Question

TheShoppingMall.com (TSM) is an Internet business that provides a website with links to a variety of online shopping sites with which TSM has established “marketing partnerships.” TSM also provides advertising, promotions, and discount coupons for its partner shopping sites. TSM was incorporated under the laws of Canada about 12 years ago. The original financing to start TSM came from its president, Mr. Fogg, and several outside venture capital investors. Mr. Fogg’s plan is to issue common shares to the public after the business model has proven itself. The proceeds from this share issue will be used to repay the debt financing provided by Mr. Fogg and the venture capitalists. It is now late 20X2, and the financial results are being prepared for the year ended November 30, 20X2. Mr. Fogg believes that early 20X3 will be the right time to issue public shares.
The preliminary financial statements for the year ended November 30, 20X2, include the following items:
TSM contracted with three partners for $103.5 million to develop all their online shopping systems, including customer relation management and payment processing. The partners are name-brand product manufacturers that want to start direct online retailing. TSM has never completed this type of system before, but expects to complete it by the end of 20X4. TSM recorded $36.5 million of the $103.5 as revenues, deferring the rest to be reported when the work was completed.
TSM also provides an online auction service where individuals and businesses can list items for sale and interested purchasers can bid on them.
TSM provides the auction service, arranges delivery, and processes payments for a fee of 8% of the selling price. TSM recognized the full selling price of these auction items as revenue and the net 92% paid to the seller as “product costs.”
TSM provided an online travel agency, selling airline tickets and hotel rooms and car rentals. It recorded as revenue the entire fee paid by a customer for an airline ticket or hotel room. The amount TSM paid the airline or hotel chain that supplied the ticket or room was classified as “product costs.” TSM reported that it earned $152  million in revenues, and its product costs came to $134 million, leaving $18 million of “gross profits.” TSM’s other costs, such as advertising and salaries, netted out to a loss of $102 million. While a traditional travel agency, which has a fixed commission, would show only the commission as revenue, Mr. Fogg believes it is appropriate to use the gross bookings amounts as revenue, because, unlike a traditional travel agency, TSM purchased the hotel room outright, so it assumed the full risk of ownership and could control the profit made on each sale.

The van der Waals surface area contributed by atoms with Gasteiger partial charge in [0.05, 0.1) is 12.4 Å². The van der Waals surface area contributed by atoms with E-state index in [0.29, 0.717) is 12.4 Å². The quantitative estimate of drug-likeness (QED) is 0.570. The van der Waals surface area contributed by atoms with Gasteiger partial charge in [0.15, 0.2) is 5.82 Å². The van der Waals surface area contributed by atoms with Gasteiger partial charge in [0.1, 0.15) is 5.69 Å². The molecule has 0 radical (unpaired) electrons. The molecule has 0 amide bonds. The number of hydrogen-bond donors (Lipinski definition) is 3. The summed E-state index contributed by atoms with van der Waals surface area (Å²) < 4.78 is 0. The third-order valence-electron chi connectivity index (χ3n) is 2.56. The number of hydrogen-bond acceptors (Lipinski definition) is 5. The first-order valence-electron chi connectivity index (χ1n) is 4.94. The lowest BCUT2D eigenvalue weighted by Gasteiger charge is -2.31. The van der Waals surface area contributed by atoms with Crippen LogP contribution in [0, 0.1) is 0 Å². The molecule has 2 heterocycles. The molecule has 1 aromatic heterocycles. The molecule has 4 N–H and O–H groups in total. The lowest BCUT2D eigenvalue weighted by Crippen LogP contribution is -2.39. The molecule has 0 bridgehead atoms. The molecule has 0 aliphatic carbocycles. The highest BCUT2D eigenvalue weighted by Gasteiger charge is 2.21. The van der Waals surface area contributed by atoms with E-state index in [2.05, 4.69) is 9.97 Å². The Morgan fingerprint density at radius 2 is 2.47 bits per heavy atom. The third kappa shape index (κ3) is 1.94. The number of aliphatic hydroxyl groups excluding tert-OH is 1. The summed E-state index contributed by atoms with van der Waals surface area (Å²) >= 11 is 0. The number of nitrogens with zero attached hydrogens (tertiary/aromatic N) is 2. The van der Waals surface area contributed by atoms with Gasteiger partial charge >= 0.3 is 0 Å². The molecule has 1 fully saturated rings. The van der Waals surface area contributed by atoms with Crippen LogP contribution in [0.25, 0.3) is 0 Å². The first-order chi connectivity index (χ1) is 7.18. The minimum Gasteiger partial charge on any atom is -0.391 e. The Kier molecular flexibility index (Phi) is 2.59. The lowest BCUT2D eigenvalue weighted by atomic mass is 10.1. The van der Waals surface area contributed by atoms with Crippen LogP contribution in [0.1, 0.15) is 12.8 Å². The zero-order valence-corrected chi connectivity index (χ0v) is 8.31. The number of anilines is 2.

To build awareness for its site, TSM purchased $1 million of advertising on several other companies’ retailing websites. In exchange for advertising on these sites, TSM sold advertising worth $1million for these other companies on TSM’s site.
Mr. Fogg believes this bartering was an astute business move that “. . . saves us lots of cash and generates revenues at the same time.”
TSM used promotions to bring people to its website. For example, customers who bought a pizza from a national pizza chain received a coupon for $10 off their next TSM purchase. TSM accounted for these costs as marketing expenses rather than recording them as a cost of goods sold.
Mr. Fogg stated, “The gross profit line is verysensitive, so it is preferable to show these expenses below the gross profit line.” Other expenses that TSM includes in “marketing expenses” are costs of warehousing, packaging, and shipping goods to customers.
Mr. Fogg and several top TSM executives have received options to purchase common shares of TSM at a fixed price of $1 per share.
Mr. Fogg realized the TSM financial statements must provide some disclosure of the accounting policies chosen. TSM’s note on revenue recognition states, “Revenue is recognized when earned.”

Required:
TSM plans to issue its Initial Public Offering of shares in early 20X4. It will require a set of audited financial statements.
Assume the role of TSM’s auditor. What is your position on the accounting matters listed above?



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  • CreatedJanuary 09, 2015
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